New Delhi, Nov. 6: The mobile subscriber base in India continued to move north with about 1.05 million cellular and 0.64 million wireless-in-local-loop mobile (WiLL-M) subscribers added during October leading to a total mobile subscriber base of 1.69 million. The mobile additions are higher in October this year compared with 0.53 million notched in the same period last year, and 1.66 million additions in September 2003.
Mobile telephones were first introduced in India in 1995. In the eight years till 2003, about a million telephones were added by private and public sector telecom companies. In the last seven months, 11.75 million mobile telephones were added.
According to a statement released by Telecom Regulatory Authority of India today, “Even if we add the same number next month, the growth will be far more than 13 million telephones this year in the first eight months. Thus the growth rate has increased 12 times.”
In 1995, fixed telephones in the world were 690 million and cellular telephones 91 million. There was not a single country where the cellular telephones exceeded the fixed telephones. In 2002, the fixed telephones lines were 1,143 million and cellular telephones 1,144 million.
Thus the cellular telephones exceeded the number of fixed telephones.
In 2002, cellular phones exceed fixed phones in 120 out of 196 countries. In many countries there is a huge difference between cellular and fixed phones. Increasingly mobile phones are becoming a phone of the working class and fixed phones are being used by those who use offices and need huge amounts of data and thus it is becoming a phone of the elite.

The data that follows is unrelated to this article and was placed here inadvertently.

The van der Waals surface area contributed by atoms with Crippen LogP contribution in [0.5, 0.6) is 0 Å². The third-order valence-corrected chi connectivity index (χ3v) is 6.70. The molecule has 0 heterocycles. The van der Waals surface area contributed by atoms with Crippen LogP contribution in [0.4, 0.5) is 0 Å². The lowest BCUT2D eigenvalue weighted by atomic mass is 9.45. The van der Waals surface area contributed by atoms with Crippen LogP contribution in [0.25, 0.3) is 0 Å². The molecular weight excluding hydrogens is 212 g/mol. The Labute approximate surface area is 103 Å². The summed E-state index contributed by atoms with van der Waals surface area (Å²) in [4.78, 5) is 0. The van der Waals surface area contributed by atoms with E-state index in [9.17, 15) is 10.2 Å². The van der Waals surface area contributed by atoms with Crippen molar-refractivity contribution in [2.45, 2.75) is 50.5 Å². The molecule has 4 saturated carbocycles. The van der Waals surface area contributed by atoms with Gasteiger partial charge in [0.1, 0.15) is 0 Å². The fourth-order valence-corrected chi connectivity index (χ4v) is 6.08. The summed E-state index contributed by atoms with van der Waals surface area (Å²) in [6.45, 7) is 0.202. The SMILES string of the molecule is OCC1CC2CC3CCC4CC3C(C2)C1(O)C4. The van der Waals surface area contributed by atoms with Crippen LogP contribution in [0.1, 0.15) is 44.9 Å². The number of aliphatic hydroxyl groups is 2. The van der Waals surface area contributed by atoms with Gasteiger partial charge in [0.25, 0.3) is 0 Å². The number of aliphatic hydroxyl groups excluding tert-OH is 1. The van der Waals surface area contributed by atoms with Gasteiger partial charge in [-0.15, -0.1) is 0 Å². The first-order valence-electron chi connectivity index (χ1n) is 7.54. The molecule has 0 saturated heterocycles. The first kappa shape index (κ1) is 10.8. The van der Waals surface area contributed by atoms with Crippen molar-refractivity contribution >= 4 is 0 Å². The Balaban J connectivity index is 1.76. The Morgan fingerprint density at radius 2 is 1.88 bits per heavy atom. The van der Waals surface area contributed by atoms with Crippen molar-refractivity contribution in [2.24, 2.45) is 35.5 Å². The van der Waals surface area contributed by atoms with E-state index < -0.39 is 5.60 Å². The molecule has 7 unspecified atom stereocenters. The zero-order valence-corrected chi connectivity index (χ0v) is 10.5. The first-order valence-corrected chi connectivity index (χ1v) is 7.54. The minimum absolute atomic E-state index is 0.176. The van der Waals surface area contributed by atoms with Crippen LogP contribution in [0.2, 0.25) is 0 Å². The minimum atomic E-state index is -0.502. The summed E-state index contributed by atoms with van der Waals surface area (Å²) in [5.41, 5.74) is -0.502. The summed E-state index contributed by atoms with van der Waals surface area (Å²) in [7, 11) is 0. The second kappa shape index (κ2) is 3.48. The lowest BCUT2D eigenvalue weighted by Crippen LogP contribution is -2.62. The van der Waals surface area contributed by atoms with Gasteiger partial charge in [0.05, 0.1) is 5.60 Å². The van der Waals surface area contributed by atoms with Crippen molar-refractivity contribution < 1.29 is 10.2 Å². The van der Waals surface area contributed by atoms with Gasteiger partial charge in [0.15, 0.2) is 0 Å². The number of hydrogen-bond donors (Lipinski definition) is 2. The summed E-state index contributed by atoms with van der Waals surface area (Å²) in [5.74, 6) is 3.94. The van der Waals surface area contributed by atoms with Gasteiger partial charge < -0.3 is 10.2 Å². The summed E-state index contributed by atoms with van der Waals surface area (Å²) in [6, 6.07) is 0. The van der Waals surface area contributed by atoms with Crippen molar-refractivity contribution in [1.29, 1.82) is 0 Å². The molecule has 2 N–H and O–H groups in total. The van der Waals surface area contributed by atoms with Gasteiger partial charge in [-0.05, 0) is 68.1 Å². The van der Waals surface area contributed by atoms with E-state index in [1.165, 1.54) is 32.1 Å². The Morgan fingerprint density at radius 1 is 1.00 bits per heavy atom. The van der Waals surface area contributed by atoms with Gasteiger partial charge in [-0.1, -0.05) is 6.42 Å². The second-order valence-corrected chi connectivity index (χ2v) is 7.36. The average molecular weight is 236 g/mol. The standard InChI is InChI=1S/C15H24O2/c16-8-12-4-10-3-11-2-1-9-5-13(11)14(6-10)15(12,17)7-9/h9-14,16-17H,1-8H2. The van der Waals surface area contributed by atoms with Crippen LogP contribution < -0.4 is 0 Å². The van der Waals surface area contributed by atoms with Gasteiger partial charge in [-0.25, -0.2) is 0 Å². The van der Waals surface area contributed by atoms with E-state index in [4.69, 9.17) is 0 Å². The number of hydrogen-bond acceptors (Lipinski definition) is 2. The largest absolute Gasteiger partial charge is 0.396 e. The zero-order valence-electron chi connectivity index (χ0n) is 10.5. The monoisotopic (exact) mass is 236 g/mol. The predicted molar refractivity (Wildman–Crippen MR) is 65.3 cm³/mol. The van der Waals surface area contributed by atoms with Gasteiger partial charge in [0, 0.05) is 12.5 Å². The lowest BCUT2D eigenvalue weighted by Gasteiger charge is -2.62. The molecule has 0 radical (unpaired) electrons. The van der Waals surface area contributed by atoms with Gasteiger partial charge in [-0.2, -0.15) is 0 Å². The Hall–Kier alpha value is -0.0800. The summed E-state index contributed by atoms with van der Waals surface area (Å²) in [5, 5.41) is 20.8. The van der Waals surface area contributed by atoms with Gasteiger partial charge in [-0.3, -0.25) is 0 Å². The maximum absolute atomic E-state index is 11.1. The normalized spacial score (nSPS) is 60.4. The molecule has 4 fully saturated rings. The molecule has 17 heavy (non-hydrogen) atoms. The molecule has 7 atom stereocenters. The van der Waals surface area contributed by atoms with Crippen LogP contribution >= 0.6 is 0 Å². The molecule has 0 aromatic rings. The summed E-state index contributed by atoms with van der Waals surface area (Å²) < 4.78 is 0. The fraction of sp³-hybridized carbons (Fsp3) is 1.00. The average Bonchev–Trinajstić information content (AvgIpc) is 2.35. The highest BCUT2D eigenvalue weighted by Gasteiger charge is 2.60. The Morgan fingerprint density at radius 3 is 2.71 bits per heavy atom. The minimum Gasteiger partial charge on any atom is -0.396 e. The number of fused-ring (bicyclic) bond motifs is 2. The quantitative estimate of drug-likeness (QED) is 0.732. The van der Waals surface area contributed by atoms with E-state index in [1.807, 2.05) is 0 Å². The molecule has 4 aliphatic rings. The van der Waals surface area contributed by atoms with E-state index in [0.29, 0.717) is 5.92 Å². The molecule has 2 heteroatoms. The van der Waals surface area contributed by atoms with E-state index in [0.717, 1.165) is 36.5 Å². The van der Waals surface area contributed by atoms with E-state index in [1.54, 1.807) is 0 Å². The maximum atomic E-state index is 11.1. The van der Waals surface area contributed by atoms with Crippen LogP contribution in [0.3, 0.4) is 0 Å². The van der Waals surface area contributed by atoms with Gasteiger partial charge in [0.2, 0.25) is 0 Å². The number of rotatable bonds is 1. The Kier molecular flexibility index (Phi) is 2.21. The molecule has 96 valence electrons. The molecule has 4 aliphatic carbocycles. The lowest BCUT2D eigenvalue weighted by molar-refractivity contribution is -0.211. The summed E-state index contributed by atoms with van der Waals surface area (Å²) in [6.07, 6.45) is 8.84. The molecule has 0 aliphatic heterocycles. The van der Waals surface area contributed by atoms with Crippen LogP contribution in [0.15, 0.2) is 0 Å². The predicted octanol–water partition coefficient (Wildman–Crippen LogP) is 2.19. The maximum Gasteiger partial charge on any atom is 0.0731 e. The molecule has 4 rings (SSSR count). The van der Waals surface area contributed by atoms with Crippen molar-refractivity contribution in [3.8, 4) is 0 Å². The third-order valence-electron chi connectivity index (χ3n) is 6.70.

Trai said in a statement: “With this kind of growth in October this year, fixed lines would be of the order of 42 millions and mobiles around 25 millions by year end. At this rate of growth, we expect to reach teledensity of seven in 2003 itself.”
It was earlier targeted for March, 2005, in the tenth plan. Target of 15 was proposed to be achieved by 2010. At this rate of growth, we should achieve this target in the year 2006.
In keeping with the trend in the world, India’s mobile telephones, increasingly an instrument of the working class, will exceed the fixed lines in early 2004-2005.
Trai has quoted World Telecommunication Development Report, 1998, in its monthly report pointing that “Economists have argued for decades as to whether economic growth boosts telecommunication development or whether the relationship works the other way round.”
“The increase in growth rate of telecommunication development in India will surely help economic growth. The increasing rate of economic growth will also benefit telecommunications development,” Trai said.